It is quite typical, as Donald Rumsfield pointed out years ago, that countries go to war with an army that is unprepared for the task. It is rather less typical that a country would go to war, find itself in serious shit … and then continue blithely developing technology that was effectively useless, prepared for the wrong war. Instead of fighting the last war, the UK was looking towards a hypothetical European RRF, one of Tony Blair's pet projects. Billions have been spent – for nothing.

Common sense would tell someone of Blair's intelligence – surely – that a European force wasn't on the cards. When has the EU ever agreed on an enemy?

The British media also comes in for bashing. Not, it should be noted, for the largely American left-wing media army bashing, but for being the dog that didn't bark. The MOD generally tried to spoon-feed propaganda to the British TV, which largely ate it up and came back and begged for more. Early signs of trouble were ignored, or taken out of context, and even when the media did pick up on signs of trouble, they never understood the underlying factors behind the war.
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The media did pick up on problems with the Snatch vehicles, but took the "under-funded military" line rather than realising the truth. Reporters who questioned the Army line, such as Christina Lamb in Afghanistan, found themselves blacklisted.
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The core reason for British "success" in Iraq, Dr North notes, was that the UK never really had control over Basra. The Shia inhabitants of the area, after the events of 1991, preferred to organise themselves rather than trust the coalition. Iran was seen as a better ally by some, a deadly threat by others, but always as a far more significant player than the coalition. Under constant attack, the British forces were slowly withdrawn from the area, conceding control to the militias, who started to loot, rape and slaughter at will. The inglorious end to the story – the retaking of Basra by Iraqi forces with American support in 2008 – was barely a footnote in the British media.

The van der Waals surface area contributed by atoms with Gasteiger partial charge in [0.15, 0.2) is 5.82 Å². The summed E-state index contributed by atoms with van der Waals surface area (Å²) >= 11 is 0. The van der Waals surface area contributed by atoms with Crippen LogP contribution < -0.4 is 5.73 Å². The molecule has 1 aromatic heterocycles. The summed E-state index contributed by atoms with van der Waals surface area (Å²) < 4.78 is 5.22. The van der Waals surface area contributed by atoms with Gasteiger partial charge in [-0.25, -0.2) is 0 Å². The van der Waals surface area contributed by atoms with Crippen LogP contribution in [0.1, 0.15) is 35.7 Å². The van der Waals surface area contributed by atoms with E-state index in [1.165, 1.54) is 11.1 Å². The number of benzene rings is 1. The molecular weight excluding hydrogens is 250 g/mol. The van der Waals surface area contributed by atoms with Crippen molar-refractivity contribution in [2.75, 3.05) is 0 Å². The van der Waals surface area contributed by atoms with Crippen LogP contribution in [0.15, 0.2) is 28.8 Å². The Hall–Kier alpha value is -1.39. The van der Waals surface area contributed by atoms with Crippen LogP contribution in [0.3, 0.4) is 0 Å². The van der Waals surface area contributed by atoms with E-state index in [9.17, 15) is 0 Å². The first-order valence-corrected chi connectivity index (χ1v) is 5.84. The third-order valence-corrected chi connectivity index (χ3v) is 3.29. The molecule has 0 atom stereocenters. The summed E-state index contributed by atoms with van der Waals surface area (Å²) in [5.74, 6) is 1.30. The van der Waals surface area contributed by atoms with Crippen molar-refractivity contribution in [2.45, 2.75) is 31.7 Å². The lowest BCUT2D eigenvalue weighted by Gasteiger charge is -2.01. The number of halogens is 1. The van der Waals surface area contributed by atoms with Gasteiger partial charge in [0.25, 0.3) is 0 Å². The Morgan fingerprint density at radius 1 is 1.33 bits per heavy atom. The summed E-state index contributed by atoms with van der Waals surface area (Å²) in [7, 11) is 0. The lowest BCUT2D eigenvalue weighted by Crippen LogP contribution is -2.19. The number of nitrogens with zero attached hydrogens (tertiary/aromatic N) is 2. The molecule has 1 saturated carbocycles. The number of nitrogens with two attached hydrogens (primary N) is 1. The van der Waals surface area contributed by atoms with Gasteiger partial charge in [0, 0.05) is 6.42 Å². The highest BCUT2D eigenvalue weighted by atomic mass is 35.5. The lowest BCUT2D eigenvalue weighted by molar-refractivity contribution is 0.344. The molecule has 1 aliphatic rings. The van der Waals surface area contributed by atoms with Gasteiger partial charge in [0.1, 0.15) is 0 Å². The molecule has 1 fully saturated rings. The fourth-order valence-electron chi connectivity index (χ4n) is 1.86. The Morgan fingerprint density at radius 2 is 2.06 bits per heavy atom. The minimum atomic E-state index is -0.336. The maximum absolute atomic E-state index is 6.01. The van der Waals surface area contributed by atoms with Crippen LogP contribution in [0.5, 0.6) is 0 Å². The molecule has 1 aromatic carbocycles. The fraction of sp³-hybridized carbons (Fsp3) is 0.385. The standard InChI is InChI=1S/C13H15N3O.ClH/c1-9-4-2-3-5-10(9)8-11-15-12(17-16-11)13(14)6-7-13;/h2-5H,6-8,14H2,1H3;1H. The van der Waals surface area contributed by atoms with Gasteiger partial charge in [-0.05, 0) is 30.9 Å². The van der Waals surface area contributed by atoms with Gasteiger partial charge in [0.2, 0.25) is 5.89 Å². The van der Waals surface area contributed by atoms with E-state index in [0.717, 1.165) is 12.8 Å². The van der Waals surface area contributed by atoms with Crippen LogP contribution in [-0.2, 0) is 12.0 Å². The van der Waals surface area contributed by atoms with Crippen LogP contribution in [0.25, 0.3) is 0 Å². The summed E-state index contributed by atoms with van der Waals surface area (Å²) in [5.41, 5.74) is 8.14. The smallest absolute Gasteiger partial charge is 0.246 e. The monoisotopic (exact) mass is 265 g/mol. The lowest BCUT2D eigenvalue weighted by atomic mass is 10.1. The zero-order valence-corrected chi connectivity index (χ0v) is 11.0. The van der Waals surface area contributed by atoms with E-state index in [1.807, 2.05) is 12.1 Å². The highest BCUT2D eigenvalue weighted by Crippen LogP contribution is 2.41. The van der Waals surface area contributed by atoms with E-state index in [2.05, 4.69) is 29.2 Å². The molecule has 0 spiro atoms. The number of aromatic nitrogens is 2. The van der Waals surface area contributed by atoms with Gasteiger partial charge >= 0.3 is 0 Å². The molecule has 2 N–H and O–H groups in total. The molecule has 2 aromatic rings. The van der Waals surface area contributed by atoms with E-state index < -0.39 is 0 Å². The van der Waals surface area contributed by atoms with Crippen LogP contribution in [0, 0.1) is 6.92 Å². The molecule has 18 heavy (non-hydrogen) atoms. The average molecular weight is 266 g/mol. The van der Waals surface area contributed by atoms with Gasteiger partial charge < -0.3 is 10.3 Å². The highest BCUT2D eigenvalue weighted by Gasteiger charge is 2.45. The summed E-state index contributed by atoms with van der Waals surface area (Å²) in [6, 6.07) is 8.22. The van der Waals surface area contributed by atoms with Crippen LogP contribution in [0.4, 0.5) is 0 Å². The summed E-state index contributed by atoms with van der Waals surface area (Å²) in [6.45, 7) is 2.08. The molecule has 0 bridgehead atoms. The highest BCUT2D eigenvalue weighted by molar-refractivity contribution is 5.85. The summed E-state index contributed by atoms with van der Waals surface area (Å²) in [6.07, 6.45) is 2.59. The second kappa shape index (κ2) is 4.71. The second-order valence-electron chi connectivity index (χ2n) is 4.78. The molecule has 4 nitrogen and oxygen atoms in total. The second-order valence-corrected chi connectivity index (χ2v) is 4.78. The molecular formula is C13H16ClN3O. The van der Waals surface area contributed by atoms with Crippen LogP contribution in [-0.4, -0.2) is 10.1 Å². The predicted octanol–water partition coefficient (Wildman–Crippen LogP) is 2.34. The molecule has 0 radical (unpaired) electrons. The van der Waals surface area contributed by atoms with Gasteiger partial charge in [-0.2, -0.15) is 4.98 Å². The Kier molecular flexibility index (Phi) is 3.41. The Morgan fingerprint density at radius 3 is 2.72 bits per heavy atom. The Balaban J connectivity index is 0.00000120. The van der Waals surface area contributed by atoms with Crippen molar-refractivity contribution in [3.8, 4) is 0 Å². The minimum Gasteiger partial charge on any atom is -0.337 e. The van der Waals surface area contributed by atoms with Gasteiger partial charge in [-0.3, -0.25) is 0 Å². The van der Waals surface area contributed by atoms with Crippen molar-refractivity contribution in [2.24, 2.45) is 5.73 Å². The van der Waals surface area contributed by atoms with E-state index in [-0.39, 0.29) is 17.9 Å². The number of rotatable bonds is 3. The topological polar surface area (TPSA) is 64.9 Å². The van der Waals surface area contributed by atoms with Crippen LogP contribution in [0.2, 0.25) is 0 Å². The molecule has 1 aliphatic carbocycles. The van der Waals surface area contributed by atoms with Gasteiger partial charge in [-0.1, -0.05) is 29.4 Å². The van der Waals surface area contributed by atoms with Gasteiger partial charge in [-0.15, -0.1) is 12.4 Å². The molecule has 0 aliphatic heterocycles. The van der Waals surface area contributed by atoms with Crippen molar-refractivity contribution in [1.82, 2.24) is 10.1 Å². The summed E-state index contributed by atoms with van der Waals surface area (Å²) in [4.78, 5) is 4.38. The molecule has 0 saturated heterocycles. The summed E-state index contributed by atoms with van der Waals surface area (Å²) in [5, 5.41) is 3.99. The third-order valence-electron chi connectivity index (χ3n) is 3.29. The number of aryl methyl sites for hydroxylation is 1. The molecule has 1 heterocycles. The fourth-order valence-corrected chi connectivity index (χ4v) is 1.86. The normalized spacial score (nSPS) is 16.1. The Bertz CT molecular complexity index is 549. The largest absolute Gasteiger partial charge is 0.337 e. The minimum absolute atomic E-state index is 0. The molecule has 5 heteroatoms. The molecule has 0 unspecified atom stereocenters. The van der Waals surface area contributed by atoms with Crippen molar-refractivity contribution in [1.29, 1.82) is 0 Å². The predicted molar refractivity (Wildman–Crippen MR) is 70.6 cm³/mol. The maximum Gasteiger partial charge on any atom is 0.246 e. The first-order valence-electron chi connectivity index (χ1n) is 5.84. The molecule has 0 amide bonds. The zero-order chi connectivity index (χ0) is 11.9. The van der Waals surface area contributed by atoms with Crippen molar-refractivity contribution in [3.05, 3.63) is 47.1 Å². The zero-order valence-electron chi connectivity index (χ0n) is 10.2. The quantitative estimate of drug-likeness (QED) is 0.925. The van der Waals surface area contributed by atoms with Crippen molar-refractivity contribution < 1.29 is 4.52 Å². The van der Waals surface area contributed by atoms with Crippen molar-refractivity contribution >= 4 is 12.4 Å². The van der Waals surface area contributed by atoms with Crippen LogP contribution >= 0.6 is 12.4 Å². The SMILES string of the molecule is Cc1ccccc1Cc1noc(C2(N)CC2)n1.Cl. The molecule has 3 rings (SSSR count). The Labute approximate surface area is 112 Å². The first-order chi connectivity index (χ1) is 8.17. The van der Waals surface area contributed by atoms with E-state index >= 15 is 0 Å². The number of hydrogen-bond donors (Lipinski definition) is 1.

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The contrast between Iraq and the Falklands is staggering. The Falklands were another "come as you are" war, one fought by a far more determined PM for limited goals … and one that Britain came closer to losing than anyone would like to admit. After that war, the lessons were learned and incorporated into new developments. Iraq seems, instead, to be the forgotten war. If that wasn't bad enough, most of the mistakes are already being repeated in Afghanistan.

This is an angry book, written by an angry (and very British) genleman. It isn't pleasant reading for anyone with a British heritage, but it is necessary reading. God help us.
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Ministry of Defeat by Dr Richard North is the first and only forensic examination of the political and military failures by the British during Iraqi Freedom.

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Sunday, June 7

The Sunday Quote

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"What a plan! This vast operation is undoubtedly the most complicated and difficult that has ever taken place."-

UK - Prime Minister Winston Churchill addressing House of Commons, June 6, 1944.

It's War

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It is an interesting reflection of the much talked about current political crisis is that much of the reporting is couched in bellicose terms, borrowing freely from the military vocabulary.
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Thus, resort is being made to a "war", to "battles", "attacks", "campaigns", "coups" and other such terms, including reference to a "wounded" prime minister.